FATHER BRIAN: Ever since this Pandemic arrived uninvited to wipe away every certainty we ever had, I sometimes feel like a footballer who retired a week before the cup final. I’ve been a helpless, hopeless spectator cocooned behind the perimeter fence, wondering what I can do or say to help. Before this I knew what my role as a priest was; now most days I don’t have a role.  
MUSIC  :   De Profundis (Arvo Pärt) Performers:  The 16 /ChristophersCD: Icon: Music for the Soul and Spirit (Universal)
FATHER BRIAN: During Holy Week, when the Pandemic was at its height, I remember feeling anxious and deeply disturbed. Imagine Holy Week without services; imagine Easter with churches locked and empty. I convinced myself that protecting life was more important than my religious feelings. Yet deep down I was as empty as the locked churches. On a cold dark evening I tuned into a message from Pope Francis live from the Vatican. He said: “For weeks now it has been evening. Thick darkness has gathered over our squares, our streets our cities; it has taken over our lives…” As happened in the Gospel reading we heard just now, we are all going under in the turbulent, Covid storm, the Pope went on.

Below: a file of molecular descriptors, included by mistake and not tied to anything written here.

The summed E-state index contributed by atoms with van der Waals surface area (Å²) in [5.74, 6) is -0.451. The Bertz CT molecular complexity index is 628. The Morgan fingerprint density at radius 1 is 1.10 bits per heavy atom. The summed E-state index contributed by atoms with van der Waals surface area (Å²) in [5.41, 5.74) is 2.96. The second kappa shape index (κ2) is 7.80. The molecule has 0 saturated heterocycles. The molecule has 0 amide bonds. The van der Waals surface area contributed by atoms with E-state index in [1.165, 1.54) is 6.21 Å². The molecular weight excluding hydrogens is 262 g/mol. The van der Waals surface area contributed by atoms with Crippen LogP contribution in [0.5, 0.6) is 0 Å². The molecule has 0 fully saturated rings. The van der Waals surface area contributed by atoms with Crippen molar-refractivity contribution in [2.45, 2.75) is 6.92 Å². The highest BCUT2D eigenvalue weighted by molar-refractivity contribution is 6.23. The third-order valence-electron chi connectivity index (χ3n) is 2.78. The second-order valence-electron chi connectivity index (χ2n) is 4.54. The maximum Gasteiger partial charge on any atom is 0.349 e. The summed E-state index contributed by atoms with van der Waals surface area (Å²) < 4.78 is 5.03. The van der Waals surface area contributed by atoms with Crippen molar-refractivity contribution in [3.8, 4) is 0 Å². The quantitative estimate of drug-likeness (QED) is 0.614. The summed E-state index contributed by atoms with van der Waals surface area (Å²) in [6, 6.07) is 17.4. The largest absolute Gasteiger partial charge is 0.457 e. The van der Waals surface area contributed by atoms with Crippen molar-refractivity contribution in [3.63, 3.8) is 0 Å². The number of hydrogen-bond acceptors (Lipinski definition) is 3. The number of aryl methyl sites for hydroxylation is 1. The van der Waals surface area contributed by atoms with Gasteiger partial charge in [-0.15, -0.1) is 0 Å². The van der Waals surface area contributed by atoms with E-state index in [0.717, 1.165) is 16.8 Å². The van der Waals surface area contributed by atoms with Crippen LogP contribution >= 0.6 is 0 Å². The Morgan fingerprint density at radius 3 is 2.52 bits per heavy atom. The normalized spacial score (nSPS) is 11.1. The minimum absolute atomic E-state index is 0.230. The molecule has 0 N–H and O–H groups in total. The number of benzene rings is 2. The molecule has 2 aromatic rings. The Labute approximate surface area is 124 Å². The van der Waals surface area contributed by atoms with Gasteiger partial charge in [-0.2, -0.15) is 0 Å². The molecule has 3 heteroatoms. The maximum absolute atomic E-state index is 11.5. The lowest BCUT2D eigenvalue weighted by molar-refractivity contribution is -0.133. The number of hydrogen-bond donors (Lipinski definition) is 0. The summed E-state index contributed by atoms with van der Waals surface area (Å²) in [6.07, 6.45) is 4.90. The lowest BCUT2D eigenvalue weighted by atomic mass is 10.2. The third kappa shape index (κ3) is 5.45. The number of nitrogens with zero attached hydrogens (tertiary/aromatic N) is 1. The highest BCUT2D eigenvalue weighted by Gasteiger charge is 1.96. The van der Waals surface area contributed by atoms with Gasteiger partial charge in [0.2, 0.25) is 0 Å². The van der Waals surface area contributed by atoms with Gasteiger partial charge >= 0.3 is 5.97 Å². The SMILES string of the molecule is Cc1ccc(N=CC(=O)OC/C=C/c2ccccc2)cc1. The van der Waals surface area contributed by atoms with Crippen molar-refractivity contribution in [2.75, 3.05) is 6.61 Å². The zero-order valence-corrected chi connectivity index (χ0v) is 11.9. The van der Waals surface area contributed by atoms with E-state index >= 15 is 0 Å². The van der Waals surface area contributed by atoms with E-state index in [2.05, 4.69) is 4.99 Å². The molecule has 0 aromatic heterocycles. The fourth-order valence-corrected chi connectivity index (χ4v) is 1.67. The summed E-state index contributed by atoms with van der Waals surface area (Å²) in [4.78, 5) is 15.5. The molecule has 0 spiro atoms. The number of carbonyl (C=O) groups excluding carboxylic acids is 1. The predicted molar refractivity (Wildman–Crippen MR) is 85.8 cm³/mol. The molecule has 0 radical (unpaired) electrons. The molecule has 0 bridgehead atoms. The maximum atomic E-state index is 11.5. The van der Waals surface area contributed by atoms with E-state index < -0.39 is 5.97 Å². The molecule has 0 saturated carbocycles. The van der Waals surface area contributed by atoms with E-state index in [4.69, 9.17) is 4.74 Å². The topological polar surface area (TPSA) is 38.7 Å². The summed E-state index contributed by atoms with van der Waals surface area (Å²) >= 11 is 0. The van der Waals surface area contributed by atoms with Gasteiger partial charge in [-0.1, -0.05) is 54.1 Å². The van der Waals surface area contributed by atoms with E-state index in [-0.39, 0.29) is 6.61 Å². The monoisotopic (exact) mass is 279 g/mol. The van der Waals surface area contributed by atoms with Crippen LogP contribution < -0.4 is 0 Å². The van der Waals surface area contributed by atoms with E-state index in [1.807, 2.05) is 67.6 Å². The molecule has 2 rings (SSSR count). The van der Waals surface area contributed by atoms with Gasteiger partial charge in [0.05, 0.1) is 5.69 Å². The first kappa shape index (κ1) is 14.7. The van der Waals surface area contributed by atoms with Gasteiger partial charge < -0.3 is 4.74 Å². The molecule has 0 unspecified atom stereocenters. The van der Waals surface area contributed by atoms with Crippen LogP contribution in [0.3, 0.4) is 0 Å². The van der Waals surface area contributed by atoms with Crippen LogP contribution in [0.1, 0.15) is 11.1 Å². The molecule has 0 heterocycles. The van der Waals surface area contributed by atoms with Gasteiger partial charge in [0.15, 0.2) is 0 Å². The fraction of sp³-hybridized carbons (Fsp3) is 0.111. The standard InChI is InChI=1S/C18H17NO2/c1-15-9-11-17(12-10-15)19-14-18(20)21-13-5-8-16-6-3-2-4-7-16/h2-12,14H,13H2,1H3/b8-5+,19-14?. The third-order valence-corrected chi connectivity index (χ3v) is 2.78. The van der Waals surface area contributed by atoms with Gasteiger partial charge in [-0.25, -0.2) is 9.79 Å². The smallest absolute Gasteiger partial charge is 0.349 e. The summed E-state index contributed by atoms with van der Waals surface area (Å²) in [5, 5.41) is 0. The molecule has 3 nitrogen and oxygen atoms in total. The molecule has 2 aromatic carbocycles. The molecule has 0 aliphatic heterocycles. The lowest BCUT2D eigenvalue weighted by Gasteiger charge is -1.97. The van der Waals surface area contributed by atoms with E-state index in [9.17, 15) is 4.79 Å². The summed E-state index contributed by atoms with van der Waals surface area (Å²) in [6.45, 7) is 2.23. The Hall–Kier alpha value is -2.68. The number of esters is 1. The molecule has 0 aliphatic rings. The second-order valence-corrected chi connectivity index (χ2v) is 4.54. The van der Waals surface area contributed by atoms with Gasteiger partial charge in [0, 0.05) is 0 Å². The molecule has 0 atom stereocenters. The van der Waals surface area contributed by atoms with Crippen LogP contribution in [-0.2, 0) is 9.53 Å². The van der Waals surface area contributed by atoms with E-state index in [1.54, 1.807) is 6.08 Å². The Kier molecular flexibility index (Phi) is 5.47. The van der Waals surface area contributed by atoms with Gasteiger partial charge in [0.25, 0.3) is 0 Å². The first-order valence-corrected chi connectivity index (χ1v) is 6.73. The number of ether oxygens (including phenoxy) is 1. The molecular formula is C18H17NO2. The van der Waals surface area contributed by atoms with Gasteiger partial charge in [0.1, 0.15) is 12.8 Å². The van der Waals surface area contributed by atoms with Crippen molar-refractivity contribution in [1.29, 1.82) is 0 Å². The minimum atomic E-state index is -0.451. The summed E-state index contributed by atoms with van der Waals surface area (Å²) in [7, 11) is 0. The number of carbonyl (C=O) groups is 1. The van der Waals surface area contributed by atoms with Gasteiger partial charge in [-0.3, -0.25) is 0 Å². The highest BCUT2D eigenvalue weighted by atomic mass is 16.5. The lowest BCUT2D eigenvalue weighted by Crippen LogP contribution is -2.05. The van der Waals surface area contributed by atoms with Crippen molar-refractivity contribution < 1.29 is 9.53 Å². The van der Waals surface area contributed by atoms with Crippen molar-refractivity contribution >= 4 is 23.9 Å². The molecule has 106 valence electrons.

But, he added, we can call on the Lord to waken up, as the disciples did; we can be saved from our despair.

“Faith begins when we realise we are in need of salvation… Jesus brings serenity into our storms, because with God we have an anchor, a rudder; we have hope,” Pope Francis concluded. 

And just as the disciples were encouraged when they realised Jesus was at the stern, the Pope’s words helped me focus on the positive. Holy week and Easter actually turned out to be the most meaningful religious experience I had in years. I was forced to look deep inside for strength; I knew I needed to realise that there will be no return to what we call normal.  This Pandemic is an opportunity to see life differently. It’s an opportunity for a fresh beginning.

Just a few weeks ago all of us, including scientists, doctors, poets, priests and artists, thought we had the answer to everything life could throw up. Now we realise an invisible virus is stretching the best brains in the world. It is a time to humbly work with, and not against, the experts. It is a time to pray for those who risk their lives every day to bring comfort to the dying. That for me is the most uplifting outcome of a terrible time. God is working powerfully through good human beings continuing to do good deeds.